Cast & Crew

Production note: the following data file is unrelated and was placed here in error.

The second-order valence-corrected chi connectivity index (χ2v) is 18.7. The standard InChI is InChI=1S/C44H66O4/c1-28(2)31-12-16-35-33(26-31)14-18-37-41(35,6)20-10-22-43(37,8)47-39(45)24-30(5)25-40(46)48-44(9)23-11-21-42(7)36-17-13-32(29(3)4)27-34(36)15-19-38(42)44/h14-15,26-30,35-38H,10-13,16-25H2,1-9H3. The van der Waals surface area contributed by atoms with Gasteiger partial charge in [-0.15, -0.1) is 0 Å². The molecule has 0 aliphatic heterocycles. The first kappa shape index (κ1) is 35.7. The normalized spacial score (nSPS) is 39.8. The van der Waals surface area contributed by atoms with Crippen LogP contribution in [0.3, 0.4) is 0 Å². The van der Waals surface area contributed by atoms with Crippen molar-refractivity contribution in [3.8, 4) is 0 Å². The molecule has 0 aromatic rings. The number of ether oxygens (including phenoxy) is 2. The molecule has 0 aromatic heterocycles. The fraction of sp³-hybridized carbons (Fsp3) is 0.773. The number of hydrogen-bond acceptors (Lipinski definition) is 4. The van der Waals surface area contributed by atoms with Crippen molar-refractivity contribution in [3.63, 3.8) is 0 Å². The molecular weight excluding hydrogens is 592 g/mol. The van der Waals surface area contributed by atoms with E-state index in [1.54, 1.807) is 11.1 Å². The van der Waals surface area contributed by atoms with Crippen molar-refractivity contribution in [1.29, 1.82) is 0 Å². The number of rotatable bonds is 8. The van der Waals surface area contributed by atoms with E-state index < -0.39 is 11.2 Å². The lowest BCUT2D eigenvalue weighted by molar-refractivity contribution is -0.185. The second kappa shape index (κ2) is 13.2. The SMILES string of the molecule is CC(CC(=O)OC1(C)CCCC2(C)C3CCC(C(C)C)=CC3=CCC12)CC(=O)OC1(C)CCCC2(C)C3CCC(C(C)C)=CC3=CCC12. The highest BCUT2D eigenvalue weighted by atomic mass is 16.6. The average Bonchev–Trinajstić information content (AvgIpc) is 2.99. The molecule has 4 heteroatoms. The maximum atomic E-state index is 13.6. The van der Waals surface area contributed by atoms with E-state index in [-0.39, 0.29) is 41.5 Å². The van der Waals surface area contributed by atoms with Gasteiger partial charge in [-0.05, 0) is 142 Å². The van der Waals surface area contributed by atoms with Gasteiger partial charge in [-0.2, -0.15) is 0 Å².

Near the Pennsylvania coal mines, Wanda Goransky is staying with her sister, resentful brother-in-law and their several small children. Wanda, who has recently abandoned her husband and two children, has no money and so borrows from neighbors to attend her divorce hearing. At the court, she agrees to all her husband's charges and, stating that the children are better off with him, voices no objection to the divorce. She returns to the clothing factory where she worked a few days, and even after learning that almost her entire salary was deducted for "taxes," asks for more work. The owner, however, brusquely informs her that she works too slowly, and sends her away. Dejected, Wanda goes to a local bar, and after a traveling salesman buys her a beer, she goes with him to his motel. The next morning, he deserts her at an ice cream stand. After wandering the city streets for hours, she goes to a movie, where her money is stolen after she falls asleep. Later, Wanda enters a closed bar to use the restroom. Mr. Dennis, a robber whom Wanda mistakes for the bar owner, demands that she leave as she attempts to wash up. Stepping into the main room, she asks him for a towel and a drink, failing to notice the bar owner tied up on the floor. Dennis sees someone outside and, nervous about exiting alone, drags Wanda with him to the nearby diner, where he buys her dinner. Despite his silence, she accompanies him to his hotel and sleeps with him. Afterward, Wanda, who calls him "Mr. Dennis," asks if he wants to know her name, but he says no and refuses to answer any questions. Later, he instructs her to bring him some food, and after she leaves, looks at the pictures in her wallet of her husband and children. Dennis is infuriated when he sees Wanda on the street talking to a man and later, when she wanders the hallway calling his name, having forgotten their room number, he slaps her. In the morning, however, he brings her along as he steals a car, and as they drive, he demands that she read the newspaper story about the bar robbery. Although she can barely read, she realizes what Dennis has done and questions him. In response, he commands her to get out of the car, but when she quietly refuses, he allows her to stay. They drive to see his longtime accomplice, but the man, afraid of the risk, backs out of their planned bank robbery. On the road again, Dennis' migraine headaches plague him, but with Wanda at the wheel, he is finally able to sleep. Later, they rest in a field. As Dennis drinks, he grows more voluble, and suggests that she wear a hat to cover her lank hair. When she responds that she has no money, he states, "If you don't want anything you won't have anything, and if you don't have anything, you're as good as dead." As men nearby fly their model airplanes overhead, Dennis climbs onto the car roof to shout at them happily. Hours later, Wanda manages finally to rouse the sleeping Dennis and they drive to a store. After instructing her to buy a hat and dress, he steals from parked cars in the lot. Driving away, he throws her slacks and curlers out the window, declaring they makes her look "cheap." As they rifle through a pile of stolen clothes, Dennis asks Wanda about her husband, and she states that she was "no good" at being a wife or mother. They continue driving, and although he still refuses to answer her questions, he caresses her legs. Some time later, they reach Dennis' target, the Third National Bank. After checking out the interior, he goes to the nearby church where his father is attending services. His father tells Dennis that he is a "good boy" who only needs a job, but when Dennis tries to give him money, his father refuses it. Soon after, Dennis asks Wanda to pose as pregnant and be his accomplice. Just before the day of the robbery, she tries to back out, but he reassures her she must go through with the plan. Dennis rehearses with Wanda, who can barely keep track of his simple instructions. The next morning, after Wanda vomits out of fright, they reach the house of bank manager Anderson, where Dennis trains his gun on him. When Anderson fights back, Wanda grabs the gun and subdues him. As she ties up Anderson's teenaged daughters and wife, Dennis arms a bomb and promises that as long as they return with the money in one hour and fifteen minutes, he will dismantle the explosive and no one will be harmed. Dennis gets in the car with Anderson, with Wanda set to follow them and drive the getaway car. Before driving off, she and Dennis exchange a few tender words. On the way to the bank, Wanda makes an illegal u-turn and is stopped by the police. Forced to go on without her, Dennis reaches the bank and ties up the guard and staff, as Anderson opens the safe. Unknown to Dennis, however, the police have been alerted, and as he fills his bags with cash, the police surround the bank. Finally Wanda finds her way back to bank, but cannot enter, as it is blocked by policemen and a crowd of spectators. Standing in the mob, Wanda watches in horror as Dennis' body, shot down by the police, is borne away. Later, she sits at a bar in shock, listening to a television newscaster announcing that Dennis has died, the bomb was a dummy and the Andersons are all safe. After a soldier buys her drinks, Wanda leaves with him, but when he tries to have sex with her in his car, she attacks him and runs away through woods, collapsing in tears. She walks on to a roadhouse bar, where a kind woman takes pity on her and introduces her to a large, raucous group. Surrounded by celebratory strangers, Wanda sits in tortured isolation.